Pope Francis has revealed that he follow in the footsteps of his predecessors by travelling to venerate the Turin Shroud when it reopens to the public next year – days after the publication of the latest in a long line of historical articles debunking the veracity of the controversial relic.
Millions of Christians are expected to make the pilgrimage to see the strip of cloth when it is exhibited at Turin’s cathedral between 19 April and 24 June.
While many Catholics believe the shroud was used to cover the body of Jesus Christ after he was crucified, previous popes have been careful to avoid saying they believe it does indeed show his ghostly image.
Pope Benedict XVI visited the shroud when it was last open to the public in 2010 and called it a cloth “written with the blood” of a crucified man. John Paul II saw the shroud three times, twice as Pope, but did not go further than describing it as an “icon” that encouraged faith in Christian believers.
Announcing his decision to visit the shroud at the end of his general audience in St Peter’s Square on Wednesday, Francis said he would go on 21 June “on pilgrimage to Turin to venerate the Holy Shroud”. He said he would also use the trip to honour the 200th anniversary of the birth of St John Bosco, founder of the Salesian religious order.
The Pope has commented publicly on the shroud before. In an address last year he said the face shown in the relic represented “all those faces of men and women marred by a life which does not respect their dignity, by war and violence which afflict the weakest”.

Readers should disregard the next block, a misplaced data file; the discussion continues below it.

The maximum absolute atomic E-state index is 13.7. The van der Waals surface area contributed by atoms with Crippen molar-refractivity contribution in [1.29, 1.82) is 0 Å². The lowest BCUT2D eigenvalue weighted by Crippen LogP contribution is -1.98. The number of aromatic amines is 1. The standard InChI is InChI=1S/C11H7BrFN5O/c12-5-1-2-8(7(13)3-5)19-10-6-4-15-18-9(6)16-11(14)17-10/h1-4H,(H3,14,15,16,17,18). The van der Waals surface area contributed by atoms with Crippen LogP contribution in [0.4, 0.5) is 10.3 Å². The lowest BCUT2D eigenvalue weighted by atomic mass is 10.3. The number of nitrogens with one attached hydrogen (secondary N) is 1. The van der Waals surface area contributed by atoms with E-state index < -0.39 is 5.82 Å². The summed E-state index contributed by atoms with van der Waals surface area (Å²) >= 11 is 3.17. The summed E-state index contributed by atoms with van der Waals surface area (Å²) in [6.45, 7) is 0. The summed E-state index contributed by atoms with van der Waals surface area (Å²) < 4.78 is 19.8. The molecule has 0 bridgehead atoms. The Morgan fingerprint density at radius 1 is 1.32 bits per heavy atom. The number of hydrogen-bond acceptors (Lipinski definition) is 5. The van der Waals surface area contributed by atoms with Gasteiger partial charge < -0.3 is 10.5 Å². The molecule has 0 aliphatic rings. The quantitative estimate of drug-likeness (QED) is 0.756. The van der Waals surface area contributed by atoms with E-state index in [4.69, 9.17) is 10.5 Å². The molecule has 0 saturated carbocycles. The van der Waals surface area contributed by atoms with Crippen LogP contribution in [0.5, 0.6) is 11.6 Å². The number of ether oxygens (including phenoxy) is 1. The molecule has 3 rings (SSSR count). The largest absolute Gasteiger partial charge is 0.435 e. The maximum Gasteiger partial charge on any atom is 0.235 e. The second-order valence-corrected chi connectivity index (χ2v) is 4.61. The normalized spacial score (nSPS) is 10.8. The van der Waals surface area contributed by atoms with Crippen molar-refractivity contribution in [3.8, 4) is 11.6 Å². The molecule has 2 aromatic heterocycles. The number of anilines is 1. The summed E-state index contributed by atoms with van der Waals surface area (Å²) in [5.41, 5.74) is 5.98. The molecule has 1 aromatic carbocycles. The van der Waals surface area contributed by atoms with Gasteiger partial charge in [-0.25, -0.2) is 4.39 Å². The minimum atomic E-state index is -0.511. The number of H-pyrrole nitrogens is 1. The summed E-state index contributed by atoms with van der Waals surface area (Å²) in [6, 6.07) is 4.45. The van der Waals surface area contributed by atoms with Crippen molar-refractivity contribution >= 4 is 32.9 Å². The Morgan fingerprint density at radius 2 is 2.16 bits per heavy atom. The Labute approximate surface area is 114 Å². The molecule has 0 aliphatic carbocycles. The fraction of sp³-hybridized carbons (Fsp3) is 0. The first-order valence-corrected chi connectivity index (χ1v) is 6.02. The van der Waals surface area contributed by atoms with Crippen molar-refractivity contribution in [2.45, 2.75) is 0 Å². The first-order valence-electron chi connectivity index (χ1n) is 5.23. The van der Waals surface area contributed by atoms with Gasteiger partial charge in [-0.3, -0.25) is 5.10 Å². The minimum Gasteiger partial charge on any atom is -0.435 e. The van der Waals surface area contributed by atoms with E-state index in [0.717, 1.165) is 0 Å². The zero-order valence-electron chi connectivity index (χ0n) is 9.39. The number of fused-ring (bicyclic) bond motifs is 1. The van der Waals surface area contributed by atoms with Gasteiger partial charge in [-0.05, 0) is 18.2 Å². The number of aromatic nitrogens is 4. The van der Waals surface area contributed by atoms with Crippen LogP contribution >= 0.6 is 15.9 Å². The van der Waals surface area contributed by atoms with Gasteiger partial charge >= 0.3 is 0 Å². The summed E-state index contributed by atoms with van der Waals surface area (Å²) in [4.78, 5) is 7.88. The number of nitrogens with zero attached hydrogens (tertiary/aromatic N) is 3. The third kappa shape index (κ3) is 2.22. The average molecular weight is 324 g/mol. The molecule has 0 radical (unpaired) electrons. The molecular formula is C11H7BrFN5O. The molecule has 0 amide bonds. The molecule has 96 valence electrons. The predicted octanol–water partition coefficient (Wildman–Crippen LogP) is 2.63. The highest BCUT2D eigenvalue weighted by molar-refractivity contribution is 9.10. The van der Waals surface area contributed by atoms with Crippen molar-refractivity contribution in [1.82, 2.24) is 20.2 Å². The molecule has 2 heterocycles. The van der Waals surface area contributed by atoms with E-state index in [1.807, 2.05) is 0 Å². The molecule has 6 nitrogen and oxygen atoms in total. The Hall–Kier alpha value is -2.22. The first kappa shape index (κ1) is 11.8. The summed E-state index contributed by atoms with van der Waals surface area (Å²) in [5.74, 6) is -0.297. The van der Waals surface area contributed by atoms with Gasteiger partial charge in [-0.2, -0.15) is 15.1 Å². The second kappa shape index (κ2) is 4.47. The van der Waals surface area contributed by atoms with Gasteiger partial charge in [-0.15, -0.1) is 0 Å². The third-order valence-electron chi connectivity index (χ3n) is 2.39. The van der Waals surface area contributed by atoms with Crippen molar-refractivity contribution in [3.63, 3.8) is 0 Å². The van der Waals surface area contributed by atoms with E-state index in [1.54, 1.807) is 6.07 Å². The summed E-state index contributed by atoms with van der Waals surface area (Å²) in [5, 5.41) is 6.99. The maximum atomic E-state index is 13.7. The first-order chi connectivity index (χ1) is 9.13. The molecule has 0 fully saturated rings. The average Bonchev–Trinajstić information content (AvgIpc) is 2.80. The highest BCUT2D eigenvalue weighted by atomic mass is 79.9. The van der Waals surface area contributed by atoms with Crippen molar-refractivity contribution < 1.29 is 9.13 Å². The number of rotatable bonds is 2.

Hailing Francis’ visit, Archbishop Cesare Nosiglia of Turin said he would be coming as “a pilgrim of faith and of love”, the Catholic Herald reported.
“Like his predecessors, Pope Francis, too, confirms that devotion to the shroud that millions and millions of pilgrims recognise as a sign of the mystery of the passion and death of the Lord,” the archbishop said. He said the shroud was both a “reality” and “deep mystery”, to which science has failed to give “concrete answers”.
It’s good news for those who commit to the belief that the 14-foot cloth, held now in a climate-controlled case in Turin, shows the face of Christ himself.
Hotly-disputed evidence from carbon-dating in 1988 suggested that samples from the cloth dated only to the 14th century, prompting many to dismiss the shroud as an elaborate medieval forgery.
In this November’s issue of History Today, the British scholar Charles Freeman explained how this might have come about – pointing to descriptions and depictions of the shroud, none made before 1355, as evidence. His essay argued that the cloth was most likely used as a prop for medieval Easter rituals.
Earlier this year, researchers from the Politecnico di Torino put forward another theory – that the unusual photo-negative image on the shroud may have been formed by a massive, 8.2-magnitude earthquake recorded in Jerusalem in 33 AD.
The scientists said that such seismic activity – the same year Christians believe Jesus was crucified – would have been strong enough to release neutron particles from crushed rock, potentially then imprinting an X-ray-like image onto the linen with a flood of neutrons. This could also throw out the accuracy of any attempts at carbon dating, they suggested.
Either way, the shroud remains one of the most disputed and controversial historical artefacts in human history.
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